By now, if you’re a Seattleite who enjoys going out, seeing music, or knows anyone who does, you’ve doubtlessly heard the news about Dave Meinert. I mean, you’d probably heard of him before that, as there’s a good chance you’ve been to a festival he promoted, seen a band he championed, or ate at a famous institution he saved from destruction. 

But yes. Yet another powerful man has been accused of rape. Read the entire KUOW article; it’s a brutal read, but necessary. These are violent, traumatizing and invasive acts that Dave Meinert is accused of. There can often be an instinct amongst boys-club power brokers to dismiss things offhand. These dismissals used to read something like so: “She’s completely off base/crazy/has a vendetta and should not  be believed!” These days it reads like: “I respect and value women. It’s incredibly brave of these women to come forward with their stories, and it’s vital that we, as a society, believe women and amplify their stories. However, these particular women are not to believed. Or respected.”

In the days– hours, even– after the KUOW story came out, Meinert posted on Facebook. Find it if you want; I’m not here to amplify a rapist’s equivocations. His post was equal parts apology, denial, and favor-seeking. It followed a depressingly predictable pattern, one we’ve seen over the last year as powerful man after powerful man is forced to deal with– or at least acknowledge– the damage his crimes have caused.

Key ingredients of Meinert’s fb post and his comments to KUOW include:

  • “I’m not perfect.” Really? You aren’t? Because we totally thought you were. Look, I’m not perfect. NO ONE is perfect. Admitting this is like saying “sometimes I breathe.” We all do, and we feel your pain. By saying “I’m not perfect,” he’s trying to get us to think about ways WE aren’t perfect. It’s deflection. You can also be not perfect without raping anyone. 
  • “I’ll admit that I was handsy.” HANDSY. REALLY. I do not think that Dave Meinert talks this way. I think he purposefully chose a term that brings to mind the “good” old days, as if he were Don Draper, or the Sergeant from Beetle Bailey. Just a mischievous dude who “appreciates the female form.” “Handsy” was a deliberate deflection, on Meinert’s part, as if these allegations are an assault on a flawed, but understandable “old school” way of doing things. But make no mistake. Meinert isn’t being accused of making inappropriate jokes, or giving too-long hugs; he’s accused of violent crimes. The fact that they are against women shouldn’t make a difference, but it does. America values women and their stories less than it does men. This needs to change, but it hasn’t yet.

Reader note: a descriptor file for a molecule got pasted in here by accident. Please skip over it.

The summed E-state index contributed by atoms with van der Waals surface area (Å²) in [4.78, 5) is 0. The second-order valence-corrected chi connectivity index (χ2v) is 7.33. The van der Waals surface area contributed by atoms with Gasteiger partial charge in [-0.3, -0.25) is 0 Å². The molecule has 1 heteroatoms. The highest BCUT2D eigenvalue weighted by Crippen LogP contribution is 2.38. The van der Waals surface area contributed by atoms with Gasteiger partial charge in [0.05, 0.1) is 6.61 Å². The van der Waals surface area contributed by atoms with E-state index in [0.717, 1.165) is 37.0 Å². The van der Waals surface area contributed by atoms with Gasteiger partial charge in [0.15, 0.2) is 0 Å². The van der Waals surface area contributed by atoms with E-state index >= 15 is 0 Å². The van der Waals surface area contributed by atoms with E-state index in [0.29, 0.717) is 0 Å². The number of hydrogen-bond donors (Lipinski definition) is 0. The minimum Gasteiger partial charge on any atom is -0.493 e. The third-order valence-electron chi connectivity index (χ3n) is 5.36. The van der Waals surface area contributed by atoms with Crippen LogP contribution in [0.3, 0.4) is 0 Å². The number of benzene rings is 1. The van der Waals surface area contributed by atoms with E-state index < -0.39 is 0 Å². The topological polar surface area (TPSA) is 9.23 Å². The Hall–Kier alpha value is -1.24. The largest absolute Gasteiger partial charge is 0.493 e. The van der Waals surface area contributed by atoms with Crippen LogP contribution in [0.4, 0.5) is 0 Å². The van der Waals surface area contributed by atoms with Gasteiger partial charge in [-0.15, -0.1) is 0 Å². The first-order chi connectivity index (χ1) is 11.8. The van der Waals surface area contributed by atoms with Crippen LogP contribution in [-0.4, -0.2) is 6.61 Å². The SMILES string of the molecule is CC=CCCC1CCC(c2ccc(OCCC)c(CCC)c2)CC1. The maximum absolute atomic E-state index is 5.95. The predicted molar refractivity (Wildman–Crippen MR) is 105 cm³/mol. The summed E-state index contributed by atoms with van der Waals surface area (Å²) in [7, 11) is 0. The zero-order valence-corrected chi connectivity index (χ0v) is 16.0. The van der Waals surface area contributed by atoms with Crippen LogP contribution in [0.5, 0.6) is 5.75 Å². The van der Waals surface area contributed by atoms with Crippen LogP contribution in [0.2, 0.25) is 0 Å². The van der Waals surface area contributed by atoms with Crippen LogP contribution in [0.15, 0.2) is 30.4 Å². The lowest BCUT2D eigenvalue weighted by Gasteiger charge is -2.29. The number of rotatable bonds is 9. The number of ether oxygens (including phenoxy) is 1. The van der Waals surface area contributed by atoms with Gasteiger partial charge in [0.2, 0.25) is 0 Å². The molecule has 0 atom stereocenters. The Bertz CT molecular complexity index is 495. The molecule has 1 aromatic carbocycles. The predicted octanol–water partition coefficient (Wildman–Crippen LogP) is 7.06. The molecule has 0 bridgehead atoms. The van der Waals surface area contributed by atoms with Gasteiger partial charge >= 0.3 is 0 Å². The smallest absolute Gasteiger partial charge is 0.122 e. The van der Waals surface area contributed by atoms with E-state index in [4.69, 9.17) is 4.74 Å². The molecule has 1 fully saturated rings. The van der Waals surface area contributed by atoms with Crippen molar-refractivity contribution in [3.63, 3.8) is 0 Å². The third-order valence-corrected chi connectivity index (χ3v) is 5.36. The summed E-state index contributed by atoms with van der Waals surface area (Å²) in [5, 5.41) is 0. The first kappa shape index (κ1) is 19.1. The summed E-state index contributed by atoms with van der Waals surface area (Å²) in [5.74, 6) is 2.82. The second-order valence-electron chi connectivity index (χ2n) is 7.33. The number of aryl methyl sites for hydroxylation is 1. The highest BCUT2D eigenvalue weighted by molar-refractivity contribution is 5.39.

• “Things that happened a long time ago.” Not things you did. Not things you’re accused of. Just things that “happened” somehow. Sex was had. Mistakes were made. Things happened. It was a long time ago.
  • He’s trying to do  better, and be better. He’s a Dad now! Did you know that you can be a Dad and still be shitty? Now I’m not going to deny anyone’s personal journey; but “better” is  just. so. vague. Know what would back it up? Proof. Something. Anything. You going to therapy, Dave? Have you made any sort of individual amends? What does “trying to do better” mean, in this context?

Which brings me to my next point:

Dudes who are using this as an opportunity to get cookies, or prove your bona fides as an ally without risking anything: PLEASE STOP.

Dave Meinert is an admitted sexual harasser (“handsy” and “pushy” quite literally mean “groping” and “violating boundaries”) and an alleged rapist. Minutes to days after these allegations, many, many men posted statements that managed to be both self-flagellating and self-aggrandizing.

Let’s look at the ingredients of these:

  • “I believe women.” Great. How revolutionary of you.
  • “I’ve been shitty/problematic/a jerk in the past and I’m trying to do better.” Great, how? I mean, don’t get me wrong– I have ALSO BEEN SHITTY– but vaguebooking about it does way less than apologizing specifically to the people in question. How are you doing better? This isn’t rhetorical, I’d like to know because maybe we can all hold each other to higher standards.
  • “I knew something was off, and I apologize for turning a blind eye.” A blind eye to WHAT? What did you see? What did you know? All of these posts fail to mention anyone by name, let alone any specific acts. Saying “hey, I’m gonna do a better job listening to women and also I know I’m part of the problem” is the shittiest Catholic confession ever; you get absolution, and even some acclaim, without having to do anything, or actually change your actions or attitudes.

Make no mistake; Dave Meinert is keeping track of who says what and when. A man with less money and influence would already be in jail, and he hired a crisis PR firm . . . two months ago. He knew this was coming and is already planning his rehabilitation. A lot of people owe him favors; if you are one of those people, now is the time to put up or shut up. And you know what? Saying “I chose not to know anything because I didn’t want to because Meinert and I had a business relationship” is . . . fine. It’s not gonna get you points. No one’s gonna pat you on the back and tell you that you’re “one of the good ones.” But it’s real, and it’s a helluvalot better than copping fake contrition.

Dudes: we have to do better. When we are sorry, we have to say what for. When we’ve been looking the other way, we need to say what from. And when we’re actively benefitting from the systems that allow abuses to go unchecked, we need to stop, or at least stop expecting a cookie.